Although over 60% of manufacturing organisations carry out a physical risk intervention, less than 15% currently assess risks to mental health, according to research published by Westfield Health and manufacturers’ organisation, EEF, and carried out by the Institute of Employment Studies (IES).
The Unlocking employee productivity: The role of health and wellbeing in manufacturing report also found that improving mental health at work can boost productivity by up to 10%, and that 70 million working days are lost each year due to mental illness. It found that individuals who are supported psychologically are more capable of handling increased demands.
However, of those respondents that invest in employee wellbeing, only 2% do so to support employees with mental health problems. More prominent reasons include improving employee engagement (32%) and reducing sickness absence (29%).
Improving productivity was recognised as an important reason to invest in employee wellbeing by 80% of respondents, but only 8% saw it as the most important reason.
Steve Jackson, director of health, safety and sustainability at EEF, said: “More and more [organisations] are recognising the benefits and opportunities of promoting the wider wellbeing of their employees. This can bring significant benefit to [organisations] with employees who are better motivated and engaged. Giving employees support and a positive psychosocial work environment has a proven impact on productivity and means that employees embrace the challenges and demands of work with more energy and commitment.”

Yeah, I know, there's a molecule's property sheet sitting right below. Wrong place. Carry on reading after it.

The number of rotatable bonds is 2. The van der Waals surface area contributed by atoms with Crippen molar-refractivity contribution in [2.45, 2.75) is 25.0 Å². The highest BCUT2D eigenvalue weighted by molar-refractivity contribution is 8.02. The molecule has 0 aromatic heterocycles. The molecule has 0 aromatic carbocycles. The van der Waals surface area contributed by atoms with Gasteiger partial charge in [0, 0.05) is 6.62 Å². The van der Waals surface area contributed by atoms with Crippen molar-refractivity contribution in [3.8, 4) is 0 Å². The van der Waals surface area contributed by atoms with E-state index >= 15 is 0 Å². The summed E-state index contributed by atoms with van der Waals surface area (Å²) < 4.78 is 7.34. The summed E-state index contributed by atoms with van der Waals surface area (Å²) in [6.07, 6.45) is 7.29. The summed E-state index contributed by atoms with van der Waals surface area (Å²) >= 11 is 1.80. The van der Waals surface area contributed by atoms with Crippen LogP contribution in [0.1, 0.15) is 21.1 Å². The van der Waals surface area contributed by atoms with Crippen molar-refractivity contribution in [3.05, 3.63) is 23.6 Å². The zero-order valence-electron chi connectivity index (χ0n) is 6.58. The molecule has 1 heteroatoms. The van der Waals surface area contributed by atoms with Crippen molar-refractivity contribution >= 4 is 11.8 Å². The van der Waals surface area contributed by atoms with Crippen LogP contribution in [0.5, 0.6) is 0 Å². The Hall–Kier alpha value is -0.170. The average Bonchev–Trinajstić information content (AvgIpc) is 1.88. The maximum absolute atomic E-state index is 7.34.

Richard Holmes, director of wellbeing at Westfield Health, added: “Workplace-related stress, illnesses and mental health issues are becoming a bigger concern than ever. When workers’ minds aren’t completely on the job it can potentially lead to costly mistakes, accidents and health and safety risks. When [employers] believe in the physical and emotional wellbeing of staff, it can completely transform the face of [a] business, improve productivity and create a positive working environment. But it needs to start from the top down, business leaders need to create a culture where people’s health and wellbeing is prioritised.”
Stephen Bevan, head of HR research development at the IES, said: “This research shows that there is a clear business case for investing in workforce wellbeing. This goes beyond saving money and extends to issues of product quality and customer service too.”